DR. DAVID PENSAK
DuPont Corporation, Former Chief Computer Scientist
Raptor Corporation, Founder
Wharton Business School, Professor Emeritus
Thurs., Sept. 20, 2007
427 Waterman Building
Innovation is a skill that absolutely can be taught, and learned. To be successful at it, you have to carefully choose your problem (no more "If we build it, they will come...") then forage amongst a potentially wide spectrum of technologies that could be applied to the problem. The organization of the knowledge base you need to draw on is indeed a Complex Systems Analysis problem of the highest order, but it is far from hopeless.
We will discuss a variety of analysis and organizational ways of doing this which can be lumped into a very functional, easily adaptable structure called a "Cognitive Prosthesis." Then comes the fun part: Taking what you've done and driving it to successful commercialization. Again, there are tricks to doing this that make it fun and easy.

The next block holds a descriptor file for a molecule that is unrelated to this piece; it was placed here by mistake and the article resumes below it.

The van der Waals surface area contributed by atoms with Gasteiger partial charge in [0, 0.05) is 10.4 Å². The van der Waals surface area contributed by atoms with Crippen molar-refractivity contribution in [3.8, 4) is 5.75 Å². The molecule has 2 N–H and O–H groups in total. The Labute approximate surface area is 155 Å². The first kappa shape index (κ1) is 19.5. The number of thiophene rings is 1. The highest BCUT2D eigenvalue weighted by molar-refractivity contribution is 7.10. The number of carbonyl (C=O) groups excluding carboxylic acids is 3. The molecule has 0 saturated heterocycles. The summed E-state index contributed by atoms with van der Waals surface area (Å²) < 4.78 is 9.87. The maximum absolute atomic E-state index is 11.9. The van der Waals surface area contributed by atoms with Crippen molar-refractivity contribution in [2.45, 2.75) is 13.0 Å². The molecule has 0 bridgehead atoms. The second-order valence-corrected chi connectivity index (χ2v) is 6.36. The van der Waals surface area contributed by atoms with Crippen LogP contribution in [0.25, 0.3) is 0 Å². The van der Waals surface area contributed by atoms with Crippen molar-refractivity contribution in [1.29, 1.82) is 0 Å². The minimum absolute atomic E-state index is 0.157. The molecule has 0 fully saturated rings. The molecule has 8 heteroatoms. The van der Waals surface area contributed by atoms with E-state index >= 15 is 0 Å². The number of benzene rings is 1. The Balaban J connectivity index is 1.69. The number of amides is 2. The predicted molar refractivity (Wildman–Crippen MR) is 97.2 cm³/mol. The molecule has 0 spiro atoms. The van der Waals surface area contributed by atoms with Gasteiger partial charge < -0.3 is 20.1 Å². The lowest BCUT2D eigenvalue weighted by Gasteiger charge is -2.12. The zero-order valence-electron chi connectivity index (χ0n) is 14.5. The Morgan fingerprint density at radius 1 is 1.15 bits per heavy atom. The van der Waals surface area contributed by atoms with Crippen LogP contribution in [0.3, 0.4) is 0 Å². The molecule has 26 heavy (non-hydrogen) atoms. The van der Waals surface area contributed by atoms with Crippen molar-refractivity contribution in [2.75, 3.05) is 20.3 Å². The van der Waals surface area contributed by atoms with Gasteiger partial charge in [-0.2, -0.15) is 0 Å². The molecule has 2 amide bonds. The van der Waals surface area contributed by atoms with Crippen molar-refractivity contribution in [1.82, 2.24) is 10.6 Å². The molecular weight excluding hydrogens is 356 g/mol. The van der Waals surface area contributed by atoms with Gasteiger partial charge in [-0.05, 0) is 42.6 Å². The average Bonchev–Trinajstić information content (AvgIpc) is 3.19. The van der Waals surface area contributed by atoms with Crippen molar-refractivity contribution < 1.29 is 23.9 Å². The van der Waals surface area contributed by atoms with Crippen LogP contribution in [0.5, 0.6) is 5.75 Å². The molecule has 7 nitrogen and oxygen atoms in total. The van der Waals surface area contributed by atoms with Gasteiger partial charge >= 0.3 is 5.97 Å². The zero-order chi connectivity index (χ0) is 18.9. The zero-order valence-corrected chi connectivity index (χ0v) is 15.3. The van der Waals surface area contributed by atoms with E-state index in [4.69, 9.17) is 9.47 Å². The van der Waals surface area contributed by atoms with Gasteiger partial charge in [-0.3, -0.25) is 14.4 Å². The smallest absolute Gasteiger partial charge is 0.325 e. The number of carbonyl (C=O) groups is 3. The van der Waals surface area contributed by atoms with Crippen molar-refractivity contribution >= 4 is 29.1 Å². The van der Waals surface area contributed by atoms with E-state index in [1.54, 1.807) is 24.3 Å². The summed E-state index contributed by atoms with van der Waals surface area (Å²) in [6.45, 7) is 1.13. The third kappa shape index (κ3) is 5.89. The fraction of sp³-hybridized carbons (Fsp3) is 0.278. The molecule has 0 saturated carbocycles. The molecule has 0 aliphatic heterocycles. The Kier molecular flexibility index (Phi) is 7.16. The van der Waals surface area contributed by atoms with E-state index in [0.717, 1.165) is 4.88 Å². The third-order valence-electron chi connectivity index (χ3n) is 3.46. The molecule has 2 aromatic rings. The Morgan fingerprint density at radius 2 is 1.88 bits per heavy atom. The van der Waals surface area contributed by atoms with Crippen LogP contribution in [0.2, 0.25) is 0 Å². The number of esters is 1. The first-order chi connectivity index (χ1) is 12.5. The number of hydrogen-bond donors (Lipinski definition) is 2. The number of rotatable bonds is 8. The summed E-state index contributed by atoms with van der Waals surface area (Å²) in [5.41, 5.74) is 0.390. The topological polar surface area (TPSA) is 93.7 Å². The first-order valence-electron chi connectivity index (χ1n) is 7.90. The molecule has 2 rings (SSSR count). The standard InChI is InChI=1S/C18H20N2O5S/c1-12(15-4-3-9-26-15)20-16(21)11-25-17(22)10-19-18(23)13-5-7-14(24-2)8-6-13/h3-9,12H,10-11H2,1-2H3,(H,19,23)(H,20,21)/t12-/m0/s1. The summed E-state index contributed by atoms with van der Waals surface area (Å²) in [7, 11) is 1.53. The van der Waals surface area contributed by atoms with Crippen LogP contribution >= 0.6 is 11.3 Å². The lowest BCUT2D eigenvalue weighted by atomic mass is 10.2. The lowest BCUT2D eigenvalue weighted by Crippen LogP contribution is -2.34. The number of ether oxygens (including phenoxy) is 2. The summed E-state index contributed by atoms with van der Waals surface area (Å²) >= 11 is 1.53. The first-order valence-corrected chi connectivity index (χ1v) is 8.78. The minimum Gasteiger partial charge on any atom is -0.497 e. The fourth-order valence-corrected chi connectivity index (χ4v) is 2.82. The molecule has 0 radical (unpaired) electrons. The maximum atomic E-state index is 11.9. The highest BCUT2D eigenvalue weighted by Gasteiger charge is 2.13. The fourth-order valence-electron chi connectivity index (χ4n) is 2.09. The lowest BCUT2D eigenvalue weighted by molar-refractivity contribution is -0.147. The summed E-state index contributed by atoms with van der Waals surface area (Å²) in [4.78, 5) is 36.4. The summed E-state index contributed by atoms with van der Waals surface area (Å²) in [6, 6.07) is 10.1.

There's a myth that to be innovative you have to have at least a Ph.D or be a senior executive. This myth is worse than wrong as it discourages people who have significant problems that can be solved with minimal investment from even trying to mitigate their circumstances. We will draw on examples from classic American literature and from mythology to prove the ease of innovation.
Why "dog eat dog"? As global economic competitive factors heat up, any person or organization that does not try to innovate will be eaten alive by their competition.
Lastly, we will cover the major differences between incremental innovation and radical innovation.
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